By Vir Christi
In the Gospel of Matthew, one of the final lines that the evangelist gives us regarding the events surrounding the Passion of Our Lord is “Mary Magdalene and the other Mary were there, sitting opposite the tomb” (Matthew 27:61). Jesus is dead. The two women know this; they watched Him cry out to God and breathe His last just a short time prior. It seems as though all hope is gone.
Yet something beautifully desperate in those women binds them there, sitting before the tomb. It is that same love that brings Mary Magdalene back to the tomb on that beautiful Easter morning. What a powerful testament to hope! How can we go on hoping, when it seems all is lost?
God Never Truly Leaves Us
St. John recounts in his Gospel that Mary Magdalene returns to the tomb on Easter morning (John 20:1). Even in the midst of world-shattering grief, Mary remembered that she had a duty. In all of the haste to bury Our Lord’s Body, proper interment practice was not followed. Mary loved Jesus so deeply that she risked being harassed by the soldiers at the tomb and was willing to face her overwhelming grief to anoint His Body.
We all know what happens next. Mary arrives at the tomb and is stunned to see the stone rolled back, the tomb empty, and the soldiers gone. She fetches Ss. Peter and John, who confirm that the tomb is empty. Mystified by the events, the two men depart, likely to brief the disciples on what happened and to figure out what to do next. But Mary stays (John 20:10-15).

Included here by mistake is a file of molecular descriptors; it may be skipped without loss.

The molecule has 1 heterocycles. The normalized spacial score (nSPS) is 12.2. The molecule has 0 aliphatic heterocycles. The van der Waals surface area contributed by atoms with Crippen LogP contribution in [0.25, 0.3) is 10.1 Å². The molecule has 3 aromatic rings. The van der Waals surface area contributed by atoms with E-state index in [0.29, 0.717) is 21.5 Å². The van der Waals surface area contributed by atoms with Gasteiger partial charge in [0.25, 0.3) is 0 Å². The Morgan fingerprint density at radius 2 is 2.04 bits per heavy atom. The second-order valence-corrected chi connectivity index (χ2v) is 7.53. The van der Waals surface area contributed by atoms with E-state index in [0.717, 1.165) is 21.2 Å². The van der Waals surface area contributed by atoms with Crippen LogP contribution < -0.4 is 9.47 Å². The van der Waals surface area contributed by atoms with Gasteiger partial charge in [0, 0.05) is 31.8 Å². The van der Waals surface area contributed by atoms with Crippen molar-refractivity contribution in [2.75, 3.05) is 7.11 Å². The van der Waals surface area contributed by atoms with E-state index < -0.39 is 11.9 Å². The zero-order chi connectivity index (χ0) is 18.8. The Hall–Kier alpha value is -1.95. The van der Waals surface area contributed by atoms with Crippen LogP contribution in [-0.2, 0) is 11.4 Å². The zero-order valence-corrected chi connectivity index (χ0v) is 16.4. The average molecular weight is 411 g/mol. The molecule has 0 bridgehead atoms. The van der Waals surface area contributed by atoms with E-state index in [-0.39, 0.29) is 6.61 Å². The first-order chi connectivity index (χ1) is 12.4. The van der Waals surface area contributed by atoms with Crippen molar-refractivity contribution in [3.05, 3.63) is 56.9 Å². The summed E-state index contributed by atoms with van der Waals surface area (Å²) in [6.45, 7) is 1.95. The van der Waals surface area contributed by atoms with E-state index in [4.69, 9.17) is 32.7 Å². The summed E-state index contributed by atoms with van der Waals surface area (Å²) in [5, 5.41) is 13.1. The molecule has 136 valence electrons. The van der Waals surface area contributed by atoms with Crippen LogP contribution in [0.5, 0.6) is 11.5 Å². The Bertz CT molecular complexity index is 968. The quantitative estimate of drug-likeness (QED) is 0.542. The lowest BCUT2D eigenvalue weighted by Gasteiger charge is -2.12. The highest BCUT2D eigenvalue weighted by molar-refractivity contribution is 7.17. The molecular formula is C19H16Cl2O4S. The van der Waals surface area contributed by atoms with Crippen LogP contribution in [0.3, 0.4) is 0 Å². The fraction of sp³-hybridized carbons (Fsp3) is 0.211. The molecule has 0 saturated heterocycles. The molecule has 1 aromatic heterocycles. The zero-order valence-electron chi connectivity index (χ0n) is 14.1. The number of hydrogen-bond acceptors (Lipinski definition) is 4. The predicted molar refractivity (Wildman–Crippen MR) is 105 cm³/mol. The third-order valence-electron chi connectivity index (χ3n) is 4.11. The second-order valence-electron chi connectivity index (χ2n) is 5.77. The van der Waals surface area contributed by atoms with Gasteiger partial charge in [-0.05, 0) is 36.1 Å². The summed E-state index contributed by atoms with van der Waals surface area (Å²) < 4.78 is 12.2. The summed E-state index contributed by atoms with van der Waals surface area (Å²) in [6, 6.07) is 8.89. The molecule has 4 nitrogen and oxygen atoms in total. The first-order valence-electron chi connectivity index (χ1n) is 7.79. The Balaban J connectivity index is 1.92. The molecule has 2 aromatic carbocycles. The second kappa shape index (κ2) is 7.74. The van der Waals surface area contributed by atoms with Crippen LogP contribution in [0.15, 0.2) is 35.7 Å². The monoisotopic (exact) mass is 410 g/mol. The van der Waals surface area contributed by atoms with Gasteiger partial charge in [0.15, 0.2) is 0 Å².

Mary’s love for Jesus is so passionate, so strong, that she is rooted to the spot. She looks into the empty tomb, weeping, but does not leave, because she literally does not know where else to go. Jesus was everything. That last small act of longing, even when she is beside herself with grief, is what calls Our Lord to her. Jesus gives her the privilege of being His messenger to the apostles, telling them that He has risen from the dead.
All of us have been in positions in our lives where we have felt similarly to Mary Magdalene. We have all been in places where it feels like grief and anguish are pressing down on every side. It feels like an avalanche of disaster: just when you think things cannot get any more difficult or heartbreaking, something else happens to prove you wrong.
Look at the Magdalene, and learn from her. Even in the midst of her sorrow and devastation, Mary never felt sorry for herself. She ardently desired Jesus, just His Body, so that she could venerate it and pay Him one last set of respects for all He had done. She desired the smallest touch of Christ, and was given more of Him than she could have ever possibly imagined. Jesus desires to do that with every one of us in our lives. He is never far from those who call out to Him!
The Tomb is Empty
Every one of us has a tomb in our hearts. We have something sitting in our hearts, locked tightly behind a wall of stone. It could be grief. It could be fear of the unknown. It could be fear of a memory. It could be fear of our own inadequacy. As long as that stone sits in place and binds the tomb shutting inside what that fear, pain, or it is, that thing has power over us.